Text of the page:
Now that we’re finally moving to the next stage of negotiations, the government should be laser-focused on getting a deal that protects jobs, livelihoods and rights. But it’s clear that their reckless and self-defeating red lines are getting in the way.
Michel Barnier, the EU’s chief negotiator, said today that since the UK has ruled out membership of the customs union and single market, the only realistic model is “a free trade agreement on the Canadian model.” And David Davis, Boris Johnson and other ministers have already supported using CETA as a starting point.
This is terrible news for working people. CETA is a dreadful deal, which unions across Europe opposed. It’s all about maximising the profits of foreign investors, leaving working people in second place – the exact opposite of what was promised to voters by the leave campaign.
Our rights at work would be threatened under this kind of deal, and workers would no longer be able to enforce their rights through the European Court of Justice.
One of our key tests for Brexit is that British workers can’t fall behind the rest of Europe on working rights. A Canada-style deal would resoundingly fail that test, giving politicians the freedom to attack our holiday pay, maternity leave and other vital protections.
Health and safety and environmental standards would take a back seat too, something Brexiteers like Boris Johnson and Michael Gove have clearly been hoping for all along.
The NHS and other public services would be vulnerable too. CETA allows foreign investors to sue the government if its activities threaten their profits, creating the incentive for further privatisations and making it harder to bring our railways back into public ownership.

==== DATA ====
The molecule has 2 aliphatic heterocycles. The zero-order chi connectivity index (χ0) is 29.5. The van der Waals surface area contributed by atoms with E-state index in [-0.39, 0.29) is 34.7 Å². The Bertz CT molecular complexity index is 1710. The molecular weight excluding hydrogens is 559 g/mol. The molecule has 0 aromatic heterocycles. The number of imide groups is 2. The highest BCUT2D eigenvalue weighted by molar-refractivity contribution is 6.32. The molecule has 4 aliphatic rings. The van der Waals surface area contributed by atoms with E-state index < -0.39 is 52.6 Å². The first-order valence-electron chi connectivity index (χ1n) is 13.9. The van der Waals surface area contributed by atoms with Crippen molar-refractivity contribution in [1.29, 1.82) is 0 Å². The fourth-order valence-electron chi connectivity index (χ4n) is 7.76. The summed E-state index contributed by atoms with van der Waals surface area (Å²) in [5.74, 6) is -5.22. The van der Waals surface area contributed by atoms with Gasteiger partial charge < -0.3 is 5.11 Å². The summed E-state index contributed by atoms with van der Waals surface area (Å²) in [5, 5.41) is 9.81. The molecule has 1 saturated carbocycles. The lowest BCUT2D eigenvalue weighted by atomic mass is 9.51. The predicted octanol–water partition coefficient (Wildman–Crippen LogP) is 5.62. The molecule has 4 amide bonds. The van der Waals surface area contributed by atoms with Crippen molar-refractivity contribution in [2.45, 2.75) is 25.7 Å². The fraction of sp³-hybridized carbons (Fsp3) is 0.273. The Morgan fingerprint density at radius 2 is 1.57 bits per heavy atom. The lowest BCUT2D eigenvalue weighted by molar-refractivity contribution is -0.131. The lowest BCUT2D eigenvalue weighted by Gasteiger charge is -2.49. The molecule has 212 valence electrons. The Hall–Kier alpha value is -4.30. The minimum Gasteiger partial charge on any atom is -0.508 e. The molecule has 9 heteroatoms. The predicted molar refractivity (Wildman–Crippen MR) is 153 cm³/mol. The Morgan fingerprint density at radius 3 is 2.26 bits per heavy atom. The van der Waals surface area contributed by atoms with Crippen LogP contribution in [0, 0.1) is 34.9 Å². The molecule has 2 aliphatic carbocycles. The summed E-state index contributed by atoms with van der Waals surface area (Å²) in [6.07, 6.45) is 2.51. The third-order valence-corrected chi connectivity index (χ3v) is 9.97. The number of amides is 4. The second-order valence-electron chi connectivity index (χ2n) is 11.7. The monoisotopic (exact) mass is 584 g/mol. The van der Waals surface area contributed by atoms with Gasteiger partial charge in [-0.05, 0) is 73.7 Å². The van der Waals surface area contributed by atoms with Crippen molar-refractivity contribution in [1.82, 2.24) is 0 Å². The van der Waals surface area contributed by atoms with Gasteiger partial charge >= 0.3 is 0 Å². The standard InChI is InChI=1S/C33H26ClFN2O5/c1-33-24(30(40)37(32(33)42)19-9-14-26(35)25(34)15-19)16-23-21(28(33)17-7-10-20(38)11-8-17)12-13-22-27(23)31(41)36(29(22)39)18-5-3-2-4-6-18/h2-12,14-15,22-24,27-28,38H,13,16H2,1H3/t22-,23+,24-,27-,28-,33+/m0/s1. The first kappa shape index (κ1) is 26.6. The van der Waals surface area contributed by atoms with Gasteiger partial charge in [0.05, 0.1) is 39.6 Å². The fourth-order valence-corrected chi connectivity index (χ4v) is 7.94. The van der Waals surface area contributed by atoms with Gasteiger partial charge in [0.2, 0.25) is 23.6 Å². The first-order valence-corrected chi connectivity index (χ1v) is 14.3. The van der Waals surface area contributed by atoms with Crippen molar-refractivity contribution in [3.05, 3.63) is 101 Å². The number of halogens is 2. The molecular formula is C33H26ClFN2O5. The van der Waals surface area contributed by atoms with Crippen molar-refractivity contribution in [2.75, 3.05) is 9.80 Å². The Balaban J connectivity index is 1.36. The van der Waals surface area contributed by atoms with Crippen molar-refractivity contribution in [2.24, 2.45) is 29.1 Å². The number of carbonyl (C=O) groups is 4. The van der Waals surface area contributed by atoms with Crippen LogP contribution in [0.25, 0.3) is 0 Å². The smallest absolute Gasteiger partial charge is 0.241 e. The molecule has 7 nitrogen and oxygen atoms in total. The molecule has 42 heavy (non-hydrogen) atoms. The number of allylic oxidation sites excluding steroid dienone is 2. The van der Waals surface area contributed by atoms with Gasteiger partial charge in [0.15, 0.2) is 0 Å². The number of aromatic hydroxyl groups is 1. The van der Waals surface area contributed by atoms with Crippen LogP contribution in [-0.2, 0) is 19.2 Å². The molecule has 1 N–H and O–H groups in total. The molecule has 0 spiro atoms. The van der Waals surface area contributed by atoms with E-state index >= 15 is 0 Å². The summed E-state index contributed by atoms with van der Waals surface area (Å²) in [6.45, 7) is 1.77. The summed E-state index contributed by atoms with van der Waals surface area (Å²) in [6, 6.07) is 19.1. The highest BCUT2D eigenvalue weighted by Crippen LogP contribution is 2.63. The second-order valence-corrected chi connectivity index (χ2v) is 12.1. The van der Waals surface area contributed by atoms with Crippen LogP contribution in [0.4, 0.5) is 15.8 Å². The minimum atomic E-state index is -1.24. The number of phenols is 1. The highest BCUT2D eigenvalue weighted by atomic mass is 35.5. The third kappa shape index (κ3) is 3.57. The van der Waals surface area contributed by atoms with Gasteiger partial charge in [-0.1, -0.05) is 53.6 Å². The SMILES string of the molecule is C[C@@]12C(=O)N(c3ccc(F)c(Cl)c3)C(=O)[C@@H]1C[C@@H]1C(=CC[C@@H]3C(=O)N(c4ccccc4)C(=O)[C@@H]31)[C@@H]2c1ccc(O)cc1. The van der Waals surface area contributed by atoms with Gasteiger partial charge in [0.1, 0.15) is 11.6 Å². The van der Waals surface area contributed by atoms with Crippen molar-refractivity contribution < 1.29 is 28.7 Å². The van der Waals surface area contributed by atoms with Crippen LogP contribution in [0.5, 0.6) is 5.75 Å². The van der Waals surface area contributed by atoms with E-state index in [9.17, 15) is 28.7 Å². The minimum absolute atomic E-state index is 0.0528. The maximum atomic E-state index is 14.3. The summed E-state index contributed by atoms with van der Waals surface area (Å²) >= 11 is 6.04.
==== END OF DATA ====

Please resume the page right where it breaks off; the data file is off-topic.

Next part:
And crucially, a deal like this would be bad for the British economy. While CETA removes barriers to trade in most goods, tariffs are still in place on services. The service sector makes up nearly 80% of the British economy, and the vast majority of our trade with Europe, so such an arrangement would simply make no sense in the British context.
Time to change course
Only blind ideology could justify pursuing a deal like this, and unfortunately that’s exactly what we’re seeing from ministers. Just this week, David Davis confirmed that the government has failed to carry out any impact assessments, preferring to gamble with people’s livelihoods.
We at the TUC have set out clear tests for Brexit. We’ve said that any deal must protect jobs, living standards and rights, as well as allowing citizens to enforce consumer, environmental and labour standards. It should also give workers a say over trade through union involvement and protect the Good Friday Agreement.
We measured all the options against those standards, and it’s clear that membership of the single market and customs union beats a CETA-style deal hands down. The government made a historic mistake when it took those options off the table before negotiations had even begun.
But it’s not too late to change course. In the new year, we want to see a sea change in the negotiations. The government needs to abandon its ludicrous red lines and fight for a Brexit that works for working people.
Frances O’Grady is the general secretary of the TUC